Last week, National Geographic posted a video to their YouTube channel titled "Sharks Discovered Inside Underwater Volcano".
The volcano in question, Kavachi, is one of the most active submarine volcanoes in the Pacific. Humans aren't able to dive in the water because the insane temperatures surrounding the volcano pose a risk of severe acid burns. These risks didn't stop oceanographer Brennan Phillips from exploring the area.
"Kavachi is usually erupting, spewing, like, hot lava and ash." Phillips said, "When we went out, it was not erupting."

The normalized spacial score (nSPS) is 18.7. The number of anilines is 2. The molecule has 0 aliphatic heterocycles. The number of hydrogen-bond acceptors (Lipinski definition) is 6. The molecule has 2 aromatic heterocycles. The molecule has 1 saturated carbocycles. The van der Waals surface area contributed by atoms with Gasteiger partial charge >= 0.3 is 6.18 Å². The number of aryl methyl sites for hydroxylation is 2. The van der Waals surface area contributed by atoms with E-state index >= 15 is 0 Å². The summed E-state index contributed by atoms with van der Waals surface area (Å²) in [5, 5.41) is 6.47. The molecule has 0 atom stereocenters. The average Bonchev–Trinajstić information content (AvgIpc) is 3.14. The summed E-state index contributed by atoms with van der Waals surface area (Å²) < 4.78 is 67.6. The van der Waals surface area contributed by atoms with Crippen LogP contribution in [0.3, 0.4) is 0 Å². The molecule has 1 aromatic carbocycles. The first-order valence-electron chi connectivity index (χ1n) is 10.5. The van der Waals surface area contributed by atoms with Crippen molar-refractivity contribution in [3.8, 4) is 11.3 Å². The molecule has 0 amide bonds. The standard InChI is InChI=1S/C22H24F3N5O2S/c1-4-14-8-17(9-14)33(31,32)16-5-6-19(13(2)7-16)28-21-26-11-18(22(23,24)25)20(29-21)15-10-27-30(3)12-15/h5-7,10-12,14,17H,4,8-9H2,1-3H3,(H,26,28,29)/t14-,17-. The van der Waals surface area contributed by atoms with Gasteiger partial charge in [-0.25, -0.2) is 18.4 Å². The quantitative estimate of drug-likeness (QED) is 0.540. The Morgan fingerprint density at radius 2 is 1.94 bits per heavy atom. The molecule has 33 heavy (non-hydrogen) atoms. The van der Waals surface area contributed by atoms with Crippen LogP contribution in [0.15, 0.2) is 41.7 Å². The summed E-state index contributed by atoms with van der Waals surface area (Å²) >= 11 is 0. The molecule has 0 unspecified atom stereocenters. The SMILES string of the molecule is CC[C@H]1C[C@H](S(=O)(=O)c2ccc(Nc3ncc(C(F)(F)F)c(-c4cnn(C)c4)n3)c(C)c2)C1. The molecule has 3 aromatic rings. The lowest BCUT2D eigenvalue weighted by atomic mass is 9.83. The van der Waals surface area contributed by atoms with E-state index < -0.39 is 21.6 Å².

First, the camera makes it's plunge into the hellish depths of the volcano's ash plume.
Next, the water starts turning an eerie reddish-brown as the camera descends further into the unknown.
Then, the unthinkable happens.
"These large animals are living in what you have to assume is much hotter and much more acidic water, and they're just hanging out," Phillips told National Geographic.
"It makes you question what type of extreme environment these animals are adapted to. What sort of changes have they undergone? Are there only certain animals that can withstand it? It is so black and white when you see a human being not able to get anywhere near where these sharks are able to go."
Anyone else sense another "Sharknado" sequel?
Aptly titled, "Sharkano".